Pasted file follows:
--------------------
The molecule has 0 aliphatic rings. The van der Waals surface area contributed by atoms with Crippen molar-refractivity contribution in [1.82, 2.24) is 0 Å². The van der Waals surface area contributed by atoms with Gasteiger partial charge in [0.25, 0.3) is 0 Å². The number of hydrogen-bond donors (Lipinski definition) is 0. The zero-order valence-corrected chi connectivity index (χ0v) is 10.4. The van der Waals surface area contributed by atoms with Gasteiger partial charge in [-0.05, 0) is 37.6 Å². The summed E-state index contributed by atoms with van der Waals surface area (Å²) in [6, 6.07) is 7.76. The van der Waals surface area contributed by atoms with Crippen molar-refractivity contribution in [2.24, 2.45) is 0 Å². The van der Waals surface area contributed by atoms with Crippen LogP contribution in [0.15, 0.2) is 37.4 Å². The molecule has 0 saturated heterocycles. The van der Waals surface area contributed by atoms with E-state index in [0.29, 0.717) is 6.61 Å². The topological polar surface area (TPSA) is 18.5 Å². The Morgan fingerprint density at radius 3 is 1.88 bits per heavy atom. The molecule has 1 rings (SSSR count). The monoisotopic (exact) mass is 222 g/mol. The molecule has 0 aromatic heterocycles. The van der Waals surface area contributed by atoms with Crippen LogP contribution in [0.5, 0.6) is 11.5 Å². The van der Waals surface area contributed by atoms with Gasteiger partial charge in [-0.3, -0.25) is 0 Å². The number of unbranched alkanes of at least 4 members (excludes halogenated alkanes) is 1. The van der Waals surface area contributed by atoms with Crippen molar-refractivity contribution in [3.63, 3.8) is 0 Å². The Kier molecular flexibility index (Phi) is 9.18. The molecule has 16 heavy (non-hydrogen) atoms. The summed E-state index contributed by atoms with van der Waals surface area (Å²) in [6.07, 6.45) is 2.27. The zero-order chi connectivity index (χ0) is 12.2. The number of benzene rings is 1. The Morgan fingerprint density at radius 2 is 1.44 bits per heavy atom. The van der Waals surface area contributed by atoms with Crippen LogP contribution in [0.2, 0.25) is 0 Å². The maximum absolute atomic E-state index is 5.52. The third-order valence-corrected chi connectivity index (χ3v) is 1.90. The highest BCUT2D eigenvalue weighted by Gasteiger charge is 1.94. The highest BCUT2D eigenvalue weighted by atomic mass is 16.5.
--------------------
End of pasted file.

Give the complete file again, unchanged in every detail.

The molecule has 0 aliphatic rings. The van der Waals surface area contributed by atoms with Crippen molar-refractivity contribution in [1.82, 2.24) is 0 Å². The van der Waals surface area contributed by atoms with Gasteiger partial charge in [0.25, 0.3) is 0 Å². The number of hydrogen-bond donors (Lipinski definition) is 0. The zero-order valence-corrected chi connectivity index (χ0v) is 10.4. The van der Waals surface area contributed by atoms with Gasteiger partial charge in [-0.05, 0) is 37.6 Å². The summed E-state index contributed by atoms with van der Waals surface area (Å²) in [6, 6.07) is 7.76. The van der Waals surface area contributed by atoms with Crippen molar-refractivity contribution in [2.24, 2.45) is 0 Å². The van der Waals surface area contributed by atoms with Crippen LogP contribution in [0.15, 0.2) is 37.4 Å². The molecule has 0 saturated heterocycles. The van der Waals surface area contributed by atoms with E-state index in [0.29, 0.717) is 6.61 Å². The topological polar surface area (TPSA) is 18.5 Å². The Morgan fingerprint density at radius 3 is 1.88 bits per heavy atom. The molecule has 1 rings (SSSR count). The monoisotopic (exact) mass is 222 g/mol. The molecule has 0 aromatic heterocycles. The van der Waals surface area contributed by atoms with Crippen LogP contribution in [0.5, 0.6) is 11.5 Å². The van der Waals surface area contributed by atoms with Gasteiger partial charge in [-0.3, -0.25) is 0 Å². The number of unbranched alkanes of at least 4 members (excludes halogenated alkanes) is 1. The van der Waals surface area contributed by atoms with Crippen molar-refractivity contribution in [3.63, 3.8) is 0 Å². The Kier molecular flexibility index (Phi) is 9.18. The molecule has 16 heavy (non-hydrogen) atoms. The summed E-state index contributed by atoms with van der Waals surface area (Å²) in [6.07, 6.45) is 2.27. The zero-order chi connectivity index (χ0) is 12.2. The number of benzene rings is 1. The Morgan fingerprint density at radius 2 is 1.44 bits per heavy atom. The van der Waals surface area contributed by atoms with Crippen LogP contribution in [0.2, 0.25) is 0 Å². The maximum absolute atomic E-state index is 5.52. The third-order valence-corrected chi connectivity index (χ3v) is 1.90. The highest BCUT2D eigenvalue weighted by Gasteiger charge is 1.94. The highest BCUT2D eigenvalue weighted by atomic mass is 16.5.